Dr. Jim Liew is an Assistant Professor at the Johns Hopkins Carey Business School, where he teaches a range of courses in finance, specializing in hedge funds, wealth management, and fixed income. Dr. Liew completed his undergraduate work at the University of Chicago, earning his B.A. in Mathematics. He then moved on to complete his M.Phil and Ph.D. in Finance and Economics at Columbia Business School. He has worked as a quantitative strategist for Morgan Stanley, Vice-President of the Carlyle Asset Management Group, a principal investment officer for the World Bank, and is currently CEO of JKL Capital Management, LLC.
Financial decisions should be made in a thoughtful manner; never make a major financial decision under duress. Sometimes it’s helpful to have a group of trustworthy friends to bounce investment ideas. Putting aside money for a rainy day is always a good first step. Then allocating a fixed amount such as 10% towards for retirement is a reasonable approach. Starting early and being consistent is the key. Also, try to stay away from high fees investment products as fees will quickly eat up all your returns. If you’re starting your career you should have a healthy allocation to stocks. But don’t forget the golden rule: Never invest in something you don’t know. Spend time to do your own research on stocks and if you’re too busy, then buy the “market” via an ETF. With that said, I’d also advise that you allocate some amount to your money to your trusted friend’s startup, but only bet small here since chances are high that this investment won’t be that winning lottery ticket. Finally, and probably the most important financial advice is to continue to invest in your own human capital by continuing your journey of learning and to nurture and expand your network of mentors!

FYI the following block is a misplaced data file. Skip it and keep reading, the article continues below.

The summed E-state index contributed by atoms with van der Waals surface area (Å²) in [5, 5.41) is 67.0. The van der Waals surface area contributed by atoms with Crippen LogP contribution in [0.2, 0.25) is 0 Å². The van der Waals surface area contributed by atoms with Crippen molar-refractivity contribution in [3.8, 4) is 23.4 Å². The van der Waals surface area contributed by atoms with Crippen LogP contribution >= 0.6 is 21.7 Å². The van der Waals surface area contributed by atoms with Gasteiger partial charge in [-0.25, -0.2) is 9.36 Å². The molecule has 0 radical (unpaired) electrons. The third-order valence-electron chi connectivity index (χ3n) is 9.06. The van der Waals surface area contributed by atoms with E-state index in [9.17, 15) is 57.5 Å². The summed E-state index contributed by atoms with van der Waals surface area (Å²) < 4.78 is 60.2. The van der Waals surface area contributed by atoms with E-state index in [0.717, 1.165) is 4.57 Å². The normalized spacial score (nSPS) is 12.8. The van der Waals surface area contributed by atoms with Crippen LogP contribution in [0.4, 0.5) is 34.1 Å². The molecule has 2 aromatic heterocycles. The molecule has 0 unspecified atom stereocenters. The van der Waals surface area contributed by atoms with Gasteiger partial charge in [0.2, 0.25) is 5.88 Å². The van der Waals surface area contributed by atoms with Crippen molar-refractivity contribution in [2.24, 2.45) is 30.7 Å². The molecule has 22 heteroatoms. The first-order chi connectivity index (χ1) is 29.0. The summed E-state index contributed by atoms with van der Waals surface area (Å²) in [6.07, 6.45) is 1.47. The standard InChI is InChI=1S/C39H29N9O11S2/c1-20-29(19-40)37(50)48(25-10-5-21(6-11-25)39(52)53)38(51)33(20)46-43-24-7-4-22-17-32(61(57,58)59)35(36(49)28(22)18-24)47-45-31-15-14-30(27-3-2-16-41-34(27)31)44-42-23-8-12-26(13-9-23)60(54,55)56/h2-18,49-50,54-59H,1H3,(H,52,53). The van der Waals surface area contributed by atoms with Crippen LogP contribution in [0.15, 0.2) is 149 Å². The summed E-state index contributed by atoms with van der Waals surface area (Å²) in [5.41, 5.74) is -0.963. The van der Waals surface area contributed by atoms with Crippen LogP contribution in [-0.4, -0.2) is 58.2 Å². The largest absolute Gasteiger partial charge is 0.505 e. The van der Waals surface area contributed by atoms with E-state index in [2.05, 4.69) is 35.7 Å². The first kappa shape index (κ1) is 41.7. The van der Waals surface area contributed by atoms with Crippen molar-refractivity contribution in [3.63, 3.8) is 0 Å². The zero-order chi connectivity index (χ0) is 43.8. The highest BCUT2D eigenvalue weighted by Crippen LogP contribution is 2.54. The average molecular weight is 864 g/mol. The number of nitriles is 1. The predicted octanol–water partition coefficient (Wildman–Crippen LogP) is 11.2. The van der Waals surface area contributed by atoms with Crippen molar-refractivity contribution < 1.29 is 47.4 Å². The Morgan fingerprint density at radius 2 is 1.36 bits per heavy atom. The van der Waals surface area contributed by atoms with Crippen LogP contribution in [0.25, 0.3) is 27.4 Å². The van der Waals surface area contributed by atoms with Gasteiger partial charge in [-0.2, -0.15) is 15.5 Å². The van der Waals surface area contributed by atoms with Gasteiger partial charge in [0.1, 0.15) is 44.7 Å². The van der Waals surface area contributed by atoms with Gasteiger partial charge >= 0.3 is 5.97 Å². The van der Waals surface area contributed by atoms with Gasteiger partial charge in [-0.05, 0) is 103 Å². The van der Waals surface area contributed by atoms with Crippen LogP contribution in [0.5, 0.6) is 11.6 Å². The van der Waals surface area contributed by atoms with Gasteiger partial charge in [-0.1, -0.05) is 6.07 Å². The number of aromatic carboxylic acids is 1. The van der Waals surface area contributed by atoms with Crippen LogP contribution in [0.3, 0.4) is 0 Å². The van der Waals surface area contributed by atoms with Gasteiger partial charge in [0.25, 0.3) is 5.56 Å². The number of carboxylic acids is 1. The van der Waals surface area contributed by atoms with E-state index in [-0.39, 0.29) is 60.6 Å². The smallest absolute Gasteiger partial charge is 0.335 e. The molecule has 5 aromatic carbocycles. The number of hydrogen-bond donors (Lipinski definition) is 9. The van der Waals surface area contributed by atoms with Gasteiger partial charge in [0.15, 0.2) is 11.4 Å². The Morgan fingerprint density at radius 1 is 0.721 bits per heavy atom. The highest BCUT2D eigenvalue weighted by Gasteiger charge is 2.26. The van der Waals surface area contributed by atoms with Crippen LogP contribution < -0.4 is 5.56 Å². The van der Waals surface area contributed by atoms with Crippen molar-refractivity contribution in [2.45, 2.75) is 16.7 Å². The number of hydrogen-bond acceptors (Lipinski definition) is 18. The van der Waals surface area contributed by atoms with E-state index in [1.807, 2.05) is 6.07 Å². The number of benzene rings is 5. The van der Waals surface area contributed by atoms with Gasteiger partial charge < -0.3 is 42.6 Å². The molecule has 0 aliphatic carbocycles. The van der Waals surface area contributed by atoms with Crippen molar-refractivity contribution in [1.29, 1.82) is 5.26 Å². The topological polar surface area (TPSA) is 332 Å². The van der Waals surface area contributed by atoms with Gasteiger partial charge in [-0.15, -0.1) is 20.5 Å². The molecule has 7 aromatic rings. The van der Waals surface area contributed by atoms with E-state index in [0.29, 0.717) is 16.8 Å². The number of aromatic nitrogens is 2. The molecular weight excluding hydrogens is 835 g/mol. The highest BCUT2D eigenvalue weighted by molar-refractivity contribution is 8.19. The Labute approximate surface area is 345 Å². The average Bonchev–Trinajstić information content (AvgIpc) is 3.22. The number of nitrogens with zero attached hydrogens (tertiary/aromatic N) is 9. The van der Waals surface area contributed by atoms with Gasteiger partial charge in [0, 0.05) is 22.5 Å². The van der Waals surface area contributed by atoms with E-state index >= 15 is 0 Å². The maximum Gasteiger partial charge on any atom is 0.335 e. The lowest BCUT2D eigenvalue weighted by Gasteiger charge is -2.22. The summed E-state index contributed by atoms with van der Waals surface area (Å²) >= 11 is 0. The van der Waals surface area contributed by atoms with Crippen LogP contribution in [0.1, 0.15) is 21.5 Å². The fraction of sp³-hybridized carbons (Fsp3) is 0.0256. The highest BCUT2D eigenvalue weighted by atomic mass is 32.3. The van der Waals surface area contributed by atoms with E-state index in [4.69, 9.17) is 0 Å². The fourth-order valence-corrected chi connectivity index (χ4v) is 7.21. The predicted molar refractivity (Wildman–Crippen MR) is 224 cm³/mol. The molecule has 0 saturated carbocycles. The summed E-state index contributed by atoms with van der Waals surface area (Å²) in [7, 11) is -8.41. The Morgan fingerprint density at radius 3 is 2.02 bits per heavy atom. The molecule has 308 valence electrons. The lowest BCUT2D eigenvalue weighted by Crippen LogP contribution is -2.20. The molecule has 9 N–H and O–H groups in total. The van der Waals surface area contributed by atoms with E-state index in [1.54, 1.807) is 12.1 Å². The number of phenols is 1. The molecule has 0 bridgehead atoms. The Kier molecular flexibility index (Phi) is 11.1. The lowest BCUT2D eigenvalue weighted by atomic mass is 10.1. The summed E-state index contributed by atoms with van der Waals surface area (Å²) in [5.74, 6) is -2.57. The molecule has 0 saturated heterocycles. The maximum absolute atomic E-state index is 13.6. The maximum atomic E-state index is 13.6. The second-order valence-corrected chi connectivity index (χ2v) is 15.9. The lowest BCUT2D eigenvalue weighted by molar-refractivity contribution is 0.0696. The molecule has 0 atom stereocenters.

Some of the things that I enjoy about teaching include the interaction with bright and thoughtful students. Inspiring students to think out of the box and really push their ideas to the edge of finance is one of the most rewarding aspects of teaching and research. While I cannot mentor all of the hundreds of students that I teach each year, I do try to mentor a handful.
One of my key mentors has been Jerry Baesel who ran Morgan Stanley’s investments into hedge funds. Lot of the way that I mentor now can be attributed to the interactions that I have had and continue to have with him. When Jerry talks to me, I must listen. His counsel is pearls of wisdom to my thirsty ears.